Three points occurred to me as I read the article: (1) These 10 items mirror what an educated U.S. middle-class white mother notes over a decade in raising a child. Were a low-income Latino or African American Mom who had dropped out of high school and had also raised a family over the same time span to have been asked about her experiences, I am unsure she would have listed similar items. That socioeconomic status and culture influence child rearing practices is commonly known and too often unnoticed in appraisals of changes in parenting. (2) Historically, differences in traditional and non-traditional child rearing practices across income, education, and ethnicity have been contested and commented upon in manuals for parents and the media of the day (see here). (3) Some essential behaviors and practices have not changed in parenting. Experts in psychology and child-rearing practices and non-experts such as grandparents know how crucial core practices are in any family be it the two-parent working family, single Mom or Dad, grand-parent or any mixes of these. They persist across income, ethnic, and ideological differences in child rearing and changes in technology (see here, here, and here.)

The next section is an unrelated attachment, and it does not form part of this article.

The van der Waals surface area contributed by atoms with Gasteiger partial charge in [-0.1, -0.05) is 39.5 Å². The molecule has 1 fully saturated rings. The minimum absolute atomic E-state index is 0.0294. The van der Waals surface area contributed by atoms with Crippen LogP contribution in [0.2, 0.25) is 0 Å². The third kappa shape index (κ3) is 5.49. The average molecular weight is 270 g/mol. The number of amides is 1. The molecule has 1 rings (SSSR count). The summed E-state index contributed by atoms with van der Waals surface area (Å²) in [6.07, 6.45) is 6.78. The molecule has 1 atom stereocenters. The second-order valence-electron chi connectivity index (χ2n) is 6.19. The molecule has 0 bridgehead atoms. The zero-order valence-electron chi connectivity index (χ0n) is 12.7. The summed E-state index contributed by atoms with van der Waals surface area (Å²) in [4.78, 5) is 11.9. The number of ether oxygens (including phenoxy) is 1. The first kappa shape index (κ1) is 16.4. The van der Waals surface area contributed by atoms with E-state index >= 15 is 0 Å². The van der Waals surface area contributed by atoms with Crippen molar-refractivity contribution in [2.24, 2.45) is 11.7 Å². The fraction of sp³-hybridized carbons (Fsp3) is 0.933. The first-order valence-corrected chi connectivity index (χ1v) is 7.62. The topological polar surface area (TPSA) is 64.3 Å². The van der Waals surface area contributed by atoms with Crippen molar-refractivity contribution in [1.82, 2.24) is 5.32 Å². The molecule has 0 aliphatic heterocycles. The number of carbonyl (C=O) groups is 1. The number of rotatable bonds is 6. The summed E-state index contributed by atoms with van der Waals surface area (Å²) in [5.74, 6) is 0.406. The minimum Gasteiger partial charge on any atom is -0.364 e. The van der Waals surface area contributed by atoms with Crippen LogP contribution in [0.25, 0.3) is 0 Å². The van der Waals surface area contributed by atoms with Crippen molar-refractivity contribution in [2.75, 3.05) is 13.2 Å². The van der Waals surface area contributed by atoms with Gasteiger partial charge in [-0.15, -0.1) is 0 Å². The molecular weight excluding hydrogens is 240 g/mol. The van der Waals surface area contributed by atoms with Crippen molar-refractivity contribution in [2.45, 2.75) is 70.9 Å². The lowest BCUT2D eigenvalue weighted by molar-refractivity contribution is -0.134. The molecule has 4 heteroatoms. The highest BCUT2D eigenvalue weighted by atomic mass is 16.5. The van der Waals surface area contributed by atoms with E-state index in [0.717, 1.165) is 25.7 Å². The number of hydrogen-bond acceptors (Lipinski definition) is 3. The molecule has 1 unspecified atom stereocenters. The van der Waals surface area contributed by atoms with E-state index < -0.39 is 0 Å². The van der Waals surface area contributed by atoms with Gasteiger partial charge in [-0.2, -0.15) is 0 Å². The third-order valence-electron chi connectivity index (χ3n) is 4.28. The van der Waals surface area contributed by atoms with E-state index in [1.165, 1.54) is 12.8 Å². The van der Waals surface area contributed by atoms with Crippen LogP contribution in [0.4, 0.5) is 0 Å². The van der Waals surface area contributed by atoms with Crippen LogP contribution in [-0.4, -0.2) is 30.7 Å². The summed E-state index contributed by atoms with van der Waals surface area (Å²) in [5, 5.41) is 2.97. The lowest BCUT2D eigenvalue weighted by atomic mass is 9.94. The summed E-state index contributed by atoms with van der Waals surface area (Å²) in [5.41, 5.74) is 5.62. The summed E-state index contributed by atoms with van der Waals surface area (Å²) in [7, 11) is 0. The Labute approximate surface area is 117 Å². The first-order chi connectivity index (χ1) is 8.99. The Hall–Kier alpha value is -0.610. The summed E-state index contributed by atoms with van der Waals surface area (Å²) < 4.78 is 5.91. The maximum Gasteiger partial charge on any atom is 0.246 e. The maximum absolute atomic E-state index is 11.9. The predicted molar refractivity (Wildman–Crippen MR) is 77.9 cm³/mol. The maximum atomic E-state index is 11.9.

*Loving the child

*Setting boundaries for behavior and holding kids to those boundaries

*Helping the child grow up proud of who he or she is, self-confident, and minding others.

 

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Part 6: Summit Rainier Teachers Integrating Technology: Chemistry

After spending six years working for pharmaceutical companies, Edward Lin who had tutored students while working as a chemist, decided to change careers. He went to  University of California, Berkeley and secured his state teaching credential. Attending various career fairs for teachers, Lin heard about Summit, researched the school, garnered an interview and was hired as a chemistry teacher. He has been at Summit Rainier for two years.

On March 16, 2016 I observed Lin teach from 11:25 to 1:00 a lesson on metals (including a Lab) to 17 students sitting two to a table facing the “smart” board at the front of the portable classroom. A Periodical Table hung from one wall of the classroom. A sink in the back of the room students used to wash hands, vials, and get water for experiments. Tubs of equipment, goggles, test tubes, and other paraphernalia, rested on tables also at the rear of the classroom.

Lin has prepared a series of activities, beginning with the Warm Up, on slides and shows them to students as he segues from one task to another over the course of 95 minutes.

One slide lists the items today’s lesson will cover:
*Project Introduction
*Molecule Selection
*Is it a metal? Lab
*Are atoms in your molecule metal or nonmetal?